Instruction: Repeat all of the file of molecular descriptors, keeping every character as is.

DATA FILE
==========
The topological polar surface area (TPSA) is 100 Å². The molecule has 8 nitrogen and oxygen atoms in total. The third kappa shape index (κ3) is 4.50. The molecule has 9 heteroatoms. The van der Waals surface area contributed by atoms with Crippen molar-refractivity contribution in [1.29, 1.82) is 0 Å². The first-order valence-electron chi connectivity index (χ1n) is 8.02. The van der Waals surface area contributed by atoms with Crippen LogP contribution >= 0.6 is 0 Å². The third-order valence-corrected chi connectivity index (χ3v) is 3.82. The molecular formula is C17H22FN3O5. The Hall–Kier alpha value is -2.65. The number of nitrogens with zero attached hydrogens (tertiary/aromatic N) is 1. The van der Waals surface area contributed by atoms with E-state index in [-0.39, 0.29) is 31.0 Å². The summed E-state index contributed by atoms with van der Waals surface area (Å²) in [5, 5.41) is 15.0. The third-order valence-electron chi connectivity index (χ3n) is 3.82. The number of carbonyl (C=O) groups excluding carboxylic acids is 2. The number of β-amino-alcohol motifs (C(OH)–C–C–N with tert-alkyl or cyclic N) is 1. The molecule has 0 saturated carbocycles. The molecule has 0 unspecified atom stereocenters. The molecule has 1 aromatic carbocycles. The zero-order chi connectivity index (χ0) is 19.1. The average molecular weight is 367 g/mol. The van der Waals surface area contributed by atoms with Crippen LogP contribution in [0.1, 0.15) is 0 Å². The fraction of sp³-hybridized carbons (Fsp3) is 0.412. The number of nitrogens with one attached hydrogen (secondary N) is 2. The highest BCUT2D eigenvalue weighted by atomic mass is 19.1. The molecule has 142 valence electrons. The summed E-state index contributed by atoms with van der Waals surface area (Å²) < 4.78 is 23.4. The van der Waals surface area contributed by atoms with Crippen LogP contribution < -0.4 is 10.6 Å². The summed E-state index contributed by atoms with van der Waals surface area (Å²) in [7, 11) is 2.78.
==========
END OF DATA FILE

The topological polar surface area (TPSA) is 100 Å². The molecule has 8 nitrogen and oxygen atoms in total. The third kappa shape index (κ3) is 4.50. The molecule has 9 heteroatoms. The van der Waals surface area contributed by atoms with Crippen molar-refractivity contribution in [1.29, 1.82) is 0 Å². The first-order valence-electron chi connectivity index (χ1n) is 8.02. The van der Waals surface area contributed by atoms with Crippen LogP contribution >= 0.6 is 0 Å². The third-order valence-corrected chi connectivity index (χ3v) is 3.82. The molecular formula is C17H22FN3O5. The Hall–Kier alpha value is -2.65. The number of nitrogens with zero attached hydrogens (tertiary/aromatic N) is 1. The van der Waals surface area contributed by atoms with E-state index in [-0.39, 0.29) is 31.0 Å². The summed E-state index contributed by atoms with van der Waals surface area (Å²) in [5, 5.41) is 15.0. The third-order valence-electron chi connectivity index (χ3n) is 3.82. The number of carbonyl (C=O) groups excluding carboxylic acids is 2. The number of β-amino-alcohol motifs (C(OH)–C–C–N with tert-alkyl or cyclic N) is 1. The molecule has 0 saturated carbocycles. The molecule has 0 unspecified atom stereocenters. The molecule has 1 aromatic carbocycles. The zero-order chi connectivity index (χ0) is 19.1. The average molecular weight is 367 g/mol. The van der Waals surface area contributed by atoms with Crippen LogP contribution in [0.1, 0.15) is 0 Å². The fraction of sp³-hybridized carbons (Fsp3) is 0.412. The number of nitrogens with one attached hydrogen (secondary N) is 2. The highest BCUT2D eigenvalue weighted by atomic mass is 19.1. The molecule has 142 valence electrons. The summed E-state index contributed by atoms with van der Waals surface area (Å²) < 4.78 is 23.4. The van der Waals surface area contributed by atoms with Crippen LogP contribution < -0.4 is 10.6 Å². The summed E-state index contributed by atoms with van der Waals surface area (Å²) in [7, 11) is 2.78.